Food and Drink

Oysters on the Rise in the US

November 21, 2014
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The US oyster industry is about to be pried wide-open, like a bivalve muscle against cold steel. An oyster renaissance is underway along the Southeastern Atlantic. Like old times, Virginia and the Carolinas are farming succulent mollusks comparable to, if not better than, those found in the Northeast and Gulf of Mexico. Also, New York-style raw bars are shucking and serving-up these homegrown oysters by the thousands each night in the cradle of The Civil War from Atlanta to Charleston to Richmond.

Years ago, Southeastern oysters were huge—in popularity and physical stature. After stepping on American soil in the early-1600s, John Smith wrote about oysters the size of dinner plates in the rivers that feed the Chesapeake Bay. Also, a quick Google search will display photographs of Chesapeake watermen from the late-1800s standing atop mountain ranges of oyster shells at Southeastern canning facilities.

Since then, the abundance of oysters in the Chesapeake and along the Carolina coast has substantially declined due to over-harvesting, pollution and disease. In particular, the oyster shell driveway, a popular suburban landscaping feature throughout the 1980’s and 1990’s, nearly devastated the local oyster population. Until recently, nobody understood that oysters and oyster spat like to grow alongside and attach to other oyster shells.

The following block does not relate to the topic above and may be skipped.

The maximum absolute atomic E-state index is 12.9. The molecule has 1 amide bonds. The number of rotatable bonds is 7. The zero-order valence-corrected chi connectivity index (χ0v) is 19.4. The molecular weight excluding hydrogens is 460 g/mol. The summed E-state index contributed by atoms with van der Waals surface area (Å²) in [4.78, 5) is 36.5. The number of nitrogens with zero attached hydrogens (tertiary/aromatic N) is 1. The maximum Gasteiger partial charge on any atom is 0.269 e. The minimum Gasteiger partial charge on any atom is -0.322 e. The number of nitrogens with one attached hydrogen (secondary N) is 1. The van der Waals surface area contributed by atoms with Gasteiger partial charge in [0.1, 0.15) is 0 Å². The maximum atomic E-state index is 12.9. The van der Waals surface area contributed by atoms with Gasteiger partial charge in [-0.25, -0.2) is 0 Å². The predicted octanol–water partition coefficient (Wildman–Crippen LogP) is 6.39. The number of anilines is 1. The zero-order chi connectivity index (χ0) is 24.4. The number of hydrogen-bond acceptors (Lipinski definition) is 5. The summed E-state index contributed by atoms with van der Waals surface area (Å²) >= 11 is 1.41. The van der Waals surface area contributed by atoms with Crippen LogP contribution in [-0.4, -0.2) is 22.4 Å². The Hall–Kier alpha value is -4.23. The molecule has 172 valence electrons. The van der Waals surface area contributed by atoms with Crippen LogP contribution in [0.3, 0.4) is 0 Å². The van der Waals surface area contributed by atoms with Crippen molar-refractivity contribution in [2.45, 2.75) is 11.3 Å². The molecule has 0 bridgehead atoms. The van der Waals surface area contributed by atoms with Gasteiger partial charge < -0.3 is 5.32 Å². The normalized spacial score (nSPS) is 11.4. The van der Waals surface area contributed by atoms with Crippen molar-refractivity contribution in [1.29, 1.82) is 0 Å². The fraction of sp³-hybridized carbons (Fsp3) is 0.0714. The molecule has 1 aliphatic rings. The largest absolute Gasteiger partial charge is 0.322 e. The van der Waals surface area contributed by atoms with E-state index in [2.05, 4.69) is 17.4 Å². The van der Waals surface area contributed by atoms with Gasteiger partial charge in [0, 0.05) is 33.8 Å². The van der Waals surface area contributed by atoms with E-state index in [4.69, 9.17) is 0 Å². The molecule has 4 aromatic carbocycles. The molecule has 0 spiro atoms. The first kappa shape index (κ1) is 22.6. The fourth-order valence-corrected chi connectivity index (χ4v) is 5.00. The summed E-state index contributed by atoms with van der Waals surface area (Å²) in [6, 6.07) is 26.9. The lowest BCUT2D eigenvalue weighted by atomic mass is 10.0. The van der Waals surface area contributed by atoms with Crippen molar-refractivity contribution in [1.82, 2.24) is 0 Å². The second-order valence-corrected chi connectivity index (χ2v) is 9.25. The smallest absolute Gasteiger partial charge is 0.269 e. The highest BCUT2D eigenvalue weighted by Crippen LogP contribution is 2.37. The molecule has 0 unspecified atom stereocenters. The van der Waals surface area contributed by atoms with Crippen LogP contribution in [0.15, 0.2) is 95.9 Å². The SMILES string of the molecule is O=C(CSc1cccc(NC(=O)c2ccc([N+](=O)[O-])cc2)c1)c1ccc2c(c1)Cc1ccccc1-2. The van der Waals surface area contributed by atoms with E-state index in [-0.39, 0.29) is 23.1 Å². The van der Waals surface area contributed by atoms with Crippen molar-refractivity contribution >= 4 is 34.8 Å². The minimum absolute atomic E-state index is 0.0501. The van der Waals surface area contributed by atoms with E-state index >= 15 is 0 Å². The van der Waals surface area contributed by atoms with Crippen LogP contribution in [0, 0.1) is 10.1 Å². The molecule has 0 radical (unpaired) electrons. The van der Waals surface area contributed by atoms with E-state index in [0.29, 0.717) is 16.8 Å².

But now, organizations like The Nature Conservancy, Chesapeake Bay Foundation, and small to medium size oyster farmers throughout the Southeast are building oyster reefs and business plans that are in the process of rescuing the southeastern oyster population from the brink.

Some of the oysters being produced in the Southeast and served on the half-shell are as follows:

  • Virginia: Shooting Points, Seaside Salts, Lynnhavens, James Rivers, Chunus, and Ware Rivers.
  • North Carolina: Crab Slough, Bodie Island, Chadwick Creek.
  • South Carolina: Otter Island, Ace of Blades, Otter Roasters, and Charleston Salts.

Some of the critically acclaimed raw-bars in the Southeast are as follows:

  • Rappahannock in Richmond, VA
  • Coastal Provisions in The Outer Banks, NC
  • The Ordinary in Charleston, SC
  • The Optimist in Atlanta, GA

The proliferation of oyster farms and raw bars throughout the Southeast is basically a win-win for the environment and seafood lovers. Oysters are basically the Brita filters of the ocean. They collect food by sifting through the water that surrounds them. This process, in turn, cleans the water in the creek beds and rivers where the oysters are located, making them more hospitable for other ocean dwelling creatures and plants.

At the same time, oysters are basically the canary in the coalmine when it comes to water quality. In other words, they are usually the first to go when disease strikes or pollution strangles a watershed. This makes oyster farming a risky business, and it keeps oyster farmers on their toes as they search for more resilient strands of oyster genetics and improved farming technics. So, support your local oyster industry, and slurp away while Southeastern oyster are in abundance.

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